The well-being of children has long been a priority for Canadians. In 1893, Ontario enacted the first comprehensive child welfare legislation in Canada, and, in 1944, Canada introduced the Family Allowance Act, which provided universal benefits for every child. In 1989, the House of Commons resolved to eliminate child poverty by the year 2000. Poverty reduction legislation has also been adopted more recently in many provinces and territories.
Under various government programs, Canadian families receive significant financial support for children, and Canada has made important progress in alleviating child poverty since the mid-1990s. Although there is no single agreed-upon measure of poverty in Canada, it is well known that having low income is a major aspect of living in poverty.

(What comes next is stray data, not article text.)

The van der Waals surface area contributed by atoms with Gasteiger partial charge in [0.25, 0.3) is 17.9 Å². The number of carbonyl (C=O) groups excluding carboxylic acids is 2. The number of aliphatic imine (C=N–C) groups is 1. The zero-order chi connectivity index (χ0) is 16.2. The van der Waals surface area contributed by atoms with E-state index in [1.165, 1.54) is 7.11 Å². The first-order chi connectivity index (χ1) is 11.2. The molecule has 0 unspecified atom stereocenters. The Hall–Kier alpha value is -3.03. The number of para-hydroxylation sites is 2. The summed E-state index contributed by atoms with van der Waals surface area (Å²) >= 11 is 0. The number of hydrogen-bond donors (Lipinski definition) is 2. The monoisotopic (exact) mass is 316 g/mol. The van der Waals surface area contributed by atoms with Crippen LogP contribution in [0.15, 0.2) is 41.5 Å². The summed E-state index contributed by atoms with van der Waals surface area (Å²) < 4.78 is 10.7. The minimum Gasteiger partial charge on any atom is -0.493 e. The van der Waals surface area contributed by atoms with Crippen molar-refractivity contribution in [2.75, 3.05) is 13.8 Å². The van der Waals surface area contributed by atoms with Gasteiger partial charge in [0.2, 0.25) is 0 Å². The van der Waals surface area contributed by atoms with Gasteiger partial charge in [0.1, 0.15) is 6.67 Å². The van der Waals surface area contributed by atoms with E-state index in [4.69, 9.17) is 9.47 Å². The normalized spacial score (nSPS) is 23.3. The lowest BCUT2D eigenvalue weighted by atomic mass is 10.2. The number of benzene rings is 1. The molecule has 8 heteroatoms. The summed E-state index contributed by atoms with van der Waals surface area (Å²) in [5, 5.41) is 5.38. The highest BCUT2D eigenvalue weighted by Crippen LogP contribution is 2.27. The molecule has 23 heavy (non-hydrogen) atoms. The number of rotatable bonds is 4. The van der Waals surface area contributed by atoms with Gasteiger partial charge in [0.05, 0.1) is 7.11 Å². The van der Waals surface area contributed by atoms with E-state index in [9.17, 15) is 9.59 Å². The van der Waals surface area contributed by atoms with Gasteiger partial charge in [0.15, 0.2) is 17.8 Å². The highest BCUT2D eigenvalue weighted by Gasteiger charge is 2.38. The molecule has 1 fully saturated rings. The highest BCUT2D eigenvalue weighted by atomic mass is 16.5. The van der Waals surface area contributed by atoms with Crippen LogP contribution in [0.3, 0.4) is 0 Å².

A key purpose of the census is to provide information on small population groups, both in terms of geography and in terms of demographic characteristics. This article focuses on persons who were younger than 18 at the time of the 2016 Census and living in low-income households.
Children represent almost one-quarter of low-income persons in Canada. There were 4.8 million Canadians living in a low-income household in 2015, of whom 1.2 million (nearly one in four) were children.